So you have decided to start buying circulated U.S. 90 percent silver coins also known as "junk" silver. You stop in at a local coin shop you've passed by many times before and tell the dealer you have $1000 and want to purchase some old U.S. silver coins. So the dealer takes out a box containing dimes, quarters and half-dollars, all dated 1964 or before, and begins counting out your coins. As the dealer is doing this, s/he explains that the current spot price of silver is $18.00 and their current price of selling junk silver is 14 times the face value. And it turns out your $1000 fiat currency will get you about $71.40 in junk silver.
At this point you might be thinking "this dealer is scamming me, I thought $1000 would get me more silver coins than that". Actually this "deal" isn't bad at all. Even if the dealer was charging 15 times face value, it would be fair. So how can you be prepared to spot a fair deal from a bad one prior to visiting the dealer? Here is what you need to know...
It is generally recognized that a $1000 bag of 10,000 circulated silver dimes, 4,000 circulated silver quarters or 2,000 circulated silver half-dollars contains 715 ounces of silver. With a spot silver price of $18.00, the silver value of that bag is $18 times 715 or $12,870. Divide the $12,870 by the bag's $1000 face value and the result is $12.87. So for each $12.87 of fiat money you would receive $1.00 of silver coins - but only if the dealer was running a non-profit company. Since the dealer has a right to make a decent profit, 14 times face would be generous for such a small transaction (far less than a full bag) and 15 times would be more like it. If you were selling silver coins to a dealer with the 12.87 times face value, the dealer might offer you 11 times face as the spread would help them stay in business.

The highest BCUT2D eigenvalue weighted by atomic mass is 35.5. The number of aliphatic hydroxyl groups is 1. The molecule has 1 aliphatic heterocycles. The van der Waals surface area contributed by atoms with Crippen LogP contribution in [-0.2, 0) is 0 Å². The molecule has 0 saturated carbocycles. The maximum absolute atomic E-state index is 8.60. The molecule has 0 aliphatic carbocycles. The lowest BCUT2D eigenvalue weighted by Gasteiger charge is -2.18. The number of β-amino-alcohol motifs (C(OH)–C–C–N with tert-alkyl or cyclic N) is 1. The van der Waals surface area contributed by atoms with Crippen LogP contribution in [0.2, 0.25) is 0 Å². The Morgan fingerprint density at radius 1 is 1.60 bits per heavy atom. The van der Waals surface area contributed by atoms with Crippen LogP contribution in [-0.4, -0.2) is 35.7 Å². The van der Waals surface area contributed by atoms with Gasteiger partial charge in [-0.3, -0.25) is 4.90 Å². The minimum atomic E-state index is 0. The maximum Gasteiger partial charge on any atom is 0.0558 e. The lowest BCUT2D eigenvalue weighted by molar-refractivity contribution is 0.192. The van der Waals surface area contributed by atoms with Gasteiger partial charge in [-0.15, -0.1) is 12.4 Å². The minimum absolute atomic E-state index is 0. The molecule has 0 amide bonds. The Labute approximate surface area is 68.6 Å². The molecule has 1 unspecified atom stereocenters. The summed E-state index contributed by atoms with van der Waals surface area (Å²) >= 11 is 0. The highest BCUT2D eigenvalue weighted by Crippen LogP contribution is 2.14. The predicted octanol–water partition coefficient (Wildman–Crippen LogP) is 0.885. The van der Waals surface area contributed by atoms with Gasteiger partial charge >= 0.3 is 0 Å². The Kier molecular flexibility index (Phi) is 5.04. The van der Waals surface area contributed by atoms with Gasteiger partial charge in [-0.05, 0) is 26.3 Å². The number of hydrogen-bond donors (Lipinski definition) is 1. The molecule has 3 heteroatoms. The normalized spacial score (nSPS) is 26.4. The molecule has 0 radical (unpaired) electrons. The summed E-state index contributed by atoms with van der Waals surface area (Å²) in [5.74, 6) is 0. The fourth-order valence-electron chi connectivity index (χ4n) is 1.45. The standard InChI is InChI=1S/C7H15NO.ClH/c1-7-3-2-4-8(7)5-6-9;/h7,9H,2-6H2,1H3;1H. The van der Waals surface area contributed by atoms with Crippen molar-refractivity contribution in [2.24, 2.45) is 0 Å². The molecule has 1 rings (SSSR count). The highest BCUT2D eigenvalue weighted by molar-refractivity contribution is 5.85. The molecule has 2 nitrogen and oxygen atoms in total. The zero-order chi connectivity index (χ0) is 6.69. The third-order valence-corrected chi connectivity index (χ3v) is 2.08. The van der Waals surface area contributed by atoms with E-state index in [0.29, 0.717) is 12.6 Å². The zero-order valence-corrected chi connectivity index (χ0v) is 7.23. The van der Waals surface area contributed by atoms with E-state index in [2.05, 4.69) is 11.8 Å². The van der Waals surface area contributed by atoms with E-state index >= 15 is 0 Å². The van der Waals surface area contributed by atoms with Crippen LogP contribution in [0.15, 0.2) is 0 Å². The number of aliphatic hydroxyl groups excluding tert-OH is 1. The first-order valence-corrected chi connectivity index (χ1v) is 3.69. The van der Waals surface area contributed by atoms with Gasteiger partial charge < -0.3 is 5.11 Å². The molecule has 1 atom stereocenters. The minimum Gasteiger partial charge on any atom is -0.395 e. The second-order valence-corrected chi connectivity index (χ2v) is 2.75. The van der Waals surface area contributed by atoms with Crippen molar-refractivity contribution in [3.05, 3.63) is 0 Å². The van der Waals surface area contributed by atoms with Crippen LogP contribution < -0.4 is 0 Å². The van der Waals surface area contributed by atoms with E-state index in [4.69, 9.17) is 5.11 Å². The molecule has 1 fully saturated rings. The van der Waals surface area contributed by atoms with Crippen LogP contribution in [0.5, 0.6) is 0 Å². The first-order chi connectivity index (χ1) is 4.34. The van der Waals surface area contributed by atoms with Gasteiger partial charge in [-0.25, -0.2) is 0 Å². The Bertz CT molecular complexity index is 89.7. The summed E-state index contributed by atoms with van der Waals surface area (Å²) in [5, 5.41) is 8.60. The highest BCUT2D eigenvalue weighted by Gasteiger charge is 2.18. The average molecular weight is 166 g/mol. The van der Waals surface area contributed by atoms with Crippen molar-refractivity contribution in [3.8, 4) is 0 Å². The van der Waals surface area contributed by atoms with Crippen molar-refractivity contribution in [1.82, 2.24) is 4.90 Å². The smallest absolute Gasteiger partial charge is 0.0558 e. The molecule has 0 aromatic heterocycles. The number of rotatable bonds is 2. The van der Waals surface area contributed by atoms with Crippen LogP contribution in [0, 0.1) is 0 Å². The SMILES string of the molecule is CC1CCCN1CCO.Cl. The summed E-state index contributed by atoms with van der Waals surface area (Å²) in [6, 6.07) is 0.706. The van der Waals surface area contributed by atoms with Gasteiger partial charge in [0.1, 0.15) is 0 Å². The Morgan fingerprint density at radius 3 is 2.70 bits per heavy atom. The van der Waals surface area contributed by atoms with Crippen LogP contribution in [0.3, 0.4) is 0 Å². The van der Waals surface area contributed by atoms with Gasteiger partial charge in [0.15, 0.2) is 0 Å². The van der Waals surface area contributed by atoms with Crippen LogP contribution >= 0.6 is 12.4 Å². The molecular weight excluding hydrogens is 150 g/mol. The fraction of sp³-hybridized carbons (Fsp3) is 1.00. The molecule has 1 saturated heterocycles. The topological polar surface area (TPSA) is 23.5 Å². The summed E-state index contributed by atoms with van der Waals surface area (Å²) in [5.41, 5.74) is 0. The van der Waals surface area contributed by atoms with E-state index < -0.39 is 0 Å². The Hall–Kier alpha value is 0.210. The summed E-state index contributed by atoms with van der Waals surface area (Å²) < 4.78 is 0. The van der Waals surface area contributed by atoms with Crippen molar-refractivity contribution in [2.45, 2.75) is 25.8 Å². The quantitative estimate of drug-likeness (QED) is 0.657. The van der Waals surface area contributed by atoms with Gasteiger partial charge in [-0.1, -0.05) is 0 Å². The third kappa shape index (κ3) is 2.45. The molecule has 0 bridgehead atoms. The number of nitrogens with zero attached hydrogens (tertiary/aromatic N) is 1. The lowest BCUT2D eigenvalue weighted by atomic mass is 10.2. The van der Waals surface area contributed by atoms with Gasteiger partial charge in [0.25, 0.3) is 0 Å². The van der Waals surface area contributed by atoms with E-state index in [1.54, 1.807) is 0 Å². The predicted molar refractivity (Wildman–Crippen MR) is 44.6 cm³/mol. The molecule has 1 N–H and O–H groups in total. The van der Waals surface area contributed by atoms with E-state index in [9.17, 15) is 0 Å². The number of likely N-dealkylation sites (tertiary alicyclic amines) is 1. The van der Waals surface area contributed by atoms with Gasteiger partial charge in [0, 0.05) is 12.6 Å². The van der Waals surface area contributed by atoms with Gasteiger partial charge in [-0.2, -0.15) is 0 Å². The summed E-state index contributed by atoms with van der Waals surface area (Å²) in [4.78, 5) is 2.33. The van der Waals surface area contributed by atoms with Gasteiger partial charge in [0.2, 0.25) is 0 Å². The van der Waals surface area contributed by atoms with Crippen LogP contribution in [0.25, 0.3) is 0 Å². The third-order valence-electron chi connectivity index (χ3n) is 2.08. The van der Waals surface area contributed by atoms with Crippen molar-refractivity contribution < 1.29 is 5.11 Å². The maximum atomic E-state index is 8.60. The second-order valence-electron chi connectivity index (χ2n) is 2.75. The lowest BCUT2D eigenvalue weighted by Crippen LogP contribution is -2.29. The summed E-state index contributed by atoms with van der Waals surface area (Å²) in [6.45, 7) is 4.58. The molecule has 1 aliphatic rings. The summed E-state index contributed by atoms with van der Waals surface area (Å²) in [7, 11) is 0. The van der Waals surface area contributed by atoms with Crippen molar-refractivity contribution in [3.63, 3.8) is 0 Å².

If you are offered uncirculated silver coins at multiples times face, such as rolls of Brilliant Uncirculated Franklin or 1964 Kennedy half dollars, the amount of silver in an uncirculated $1000 bag is approximately 725 ounces so use this number instead of 715. Or you might come across some 40 percent silver clad Kennedy half dollars minted for circulation (business strikes) from 1965-1969. Although not as desireable as 90 percent silver coins, if the price is right get the silver. A $1000 bag of silver clad Kennedys contains approximately 300 ounces of silver (each coin contains .1479 ounces of silver). I have never seen Morgan or Peace silver dollars offered at multiples times face but that doesn't mean offers like that don't exist. A $1000 bag of circulated Morgan or Peace dollars is considered to contain 765 ounces of silver with uncirculated silver dollars at approximately 780 ounces (each uncirculated Morgan or Peace dollar contains .77344 ounces of silver).
You can find lots of information on U.S. and Canadian silver coins in my ebooks The Last 90 Percent Silver U.S. Coins and The Last 80 Percent Silver Canadian Coins.
Thanks for reading. JA